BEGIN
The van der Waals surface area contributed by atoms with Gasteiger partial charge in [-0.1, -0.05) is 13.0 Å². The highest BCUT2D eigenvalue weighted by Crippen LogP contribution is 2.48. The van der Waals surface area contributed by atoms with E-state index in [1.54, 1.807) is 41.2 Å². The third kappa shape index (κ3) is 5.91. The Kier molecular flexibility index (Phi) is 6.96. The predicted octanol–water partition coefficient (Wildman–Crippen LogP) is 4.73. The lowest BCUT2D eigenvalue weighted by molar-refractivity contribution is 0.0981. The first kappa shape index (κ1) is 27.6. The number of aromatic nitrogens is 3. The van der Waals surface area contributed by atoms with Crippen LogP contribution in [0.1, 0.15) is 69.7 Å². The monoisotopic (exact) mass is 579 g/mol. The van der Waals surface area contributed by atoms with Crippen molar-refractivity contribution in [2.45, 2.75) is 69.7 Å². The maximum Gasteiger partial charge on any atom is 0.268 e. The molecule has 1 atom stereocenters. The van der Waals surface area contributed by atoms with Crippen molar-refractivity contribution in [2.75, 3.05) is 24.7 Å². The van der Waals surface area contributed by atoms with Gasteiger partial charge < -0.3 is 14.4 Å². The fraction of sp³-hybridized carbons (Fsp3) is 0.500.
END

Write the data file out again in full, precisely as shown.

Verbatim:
The van der Waals surface area contributed by atoms with Gasteiger partial charge in [-0.1, -0.05) is 13.0 Å². The highest BCUT2D eigenvalue weighted by Crippen LogP contribution is 2.48. The van der Waals surface area contributed by atoms with E-state index in [1.54, 1.807) is 41.2 Å². The third kappa shape index (κ3) is 5.91. The Kier molecular flexibility index (Phi) is 6.96. The predicted octanol–water partition coefficient (Wildman–Crippen LogP) is 4.73. The lowest BCUT2D eigenvalue weighted by molar-refractivity contribution is 0.0981. The first kappa shape index (κ1) is 27.6. The number of aromatic nitrogens is 3. The van der Waals surface area contributed by atoms with Crippen LogP contribution in [0.1, 0.15) is 69.7 Å². The monoisotopic (exact) mass is 579 g/mol. The van der Waals surface area contributed by atoms with Crippen molar-refractivity contribution in [2.45, 2.75) is 69.7 Å². The maximum Gasteiger partial charge on any atom is 0.268 e. The molecule has 1 atom stereocenters. The van der Waals surface area contributed by atoms with Crippen molar-refractivity contribution in [2.75, 3.05) is 24.7 Å². The van der Waals surface area contributed by atoms with Gasteiger partial charge < -0.3 is 14.4 Å². The fraction of sp³-hybridized carbons (Fsp3) is 0.500.